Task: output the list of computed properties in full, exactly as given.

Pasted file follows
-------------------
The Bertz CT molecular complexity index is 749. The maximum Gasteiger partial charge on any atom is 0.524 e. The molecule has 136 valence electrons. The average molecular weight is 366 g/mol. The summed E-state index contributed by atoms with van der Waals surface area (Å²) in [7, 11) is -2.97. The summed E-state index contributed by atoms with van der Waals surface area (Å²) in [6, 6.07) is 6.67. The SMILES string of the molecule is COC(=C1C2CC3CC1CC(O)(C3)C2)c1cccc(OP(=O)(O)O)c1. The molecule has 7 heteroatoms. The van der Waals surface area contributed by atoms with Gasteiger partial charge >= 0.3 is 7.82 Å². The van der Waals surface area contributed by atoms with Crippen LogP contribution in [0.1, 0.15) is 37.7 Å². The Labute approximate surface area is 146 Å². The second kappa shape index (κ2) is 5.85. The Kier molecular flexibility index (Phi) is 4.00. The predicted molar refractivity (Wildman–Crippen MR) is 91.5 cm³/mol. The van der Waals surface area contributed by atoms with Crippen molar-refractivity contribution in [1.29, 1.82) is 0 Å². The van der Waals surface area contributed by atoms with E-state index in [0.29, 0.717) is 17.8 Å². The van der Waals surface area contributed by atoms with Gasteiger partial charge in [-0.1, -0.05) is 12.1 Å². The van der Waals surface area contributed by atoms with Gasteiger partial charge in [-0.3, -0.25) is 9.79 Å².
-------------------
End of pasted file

The Bertz CT molecular complexity index is 749. The maximum Gasteiger partial charge on any atom is 0.524 e. The molecule has 136 valence electrons. The average molecular weight is 366 g/mol. The summed E-state index contributed by atoms with van der Waals surface area (Å²) in [7, 11) is -2.97. The summed E-state index contributed by atoms with van der Waals surface area (Å²) in [6, 6.07) is 6.67. The SMILES string of the molecule is COC(=C1C2CC3CC1CC(O)(C3)C2)c1cccc(OP(=O)(O)O)c1. The molecule has 7 heteroatoms. The van der Waals surface area contributed by atoms with Gasteiger partial charge >= 0.3 is 7.82 Å². The van der Waals surface area contributed by atoms with Crippen LogP contribution in [0.1, 0.15) is 37.7 Å². The Labute approximate surface area is 146 Å². The second kappa shape index (κ2) is 5.85. The Kier molecular flexibility index (Phi) is 4.00. The predicted molar refractivity (Wildman–Crippen MR) is 91.5 cm³/mol. The van der Waals surface area contributed by atoms with Crippen molar-refractivity contribution in [1.29, 1.82) is 0 Å². The van der Waals surface area contributed by atoms with E-state index in [0.29, 0.717) is 17.8 Å². The van der Waals surface area contributed by atoms with Gasteiger partial charge in [-0.1, -0.05) is 12.1 Å². The van der Waals surface area contributed by atoms with Gasteiger partial charge in [-0.3, -0.25) is 9.79 Å².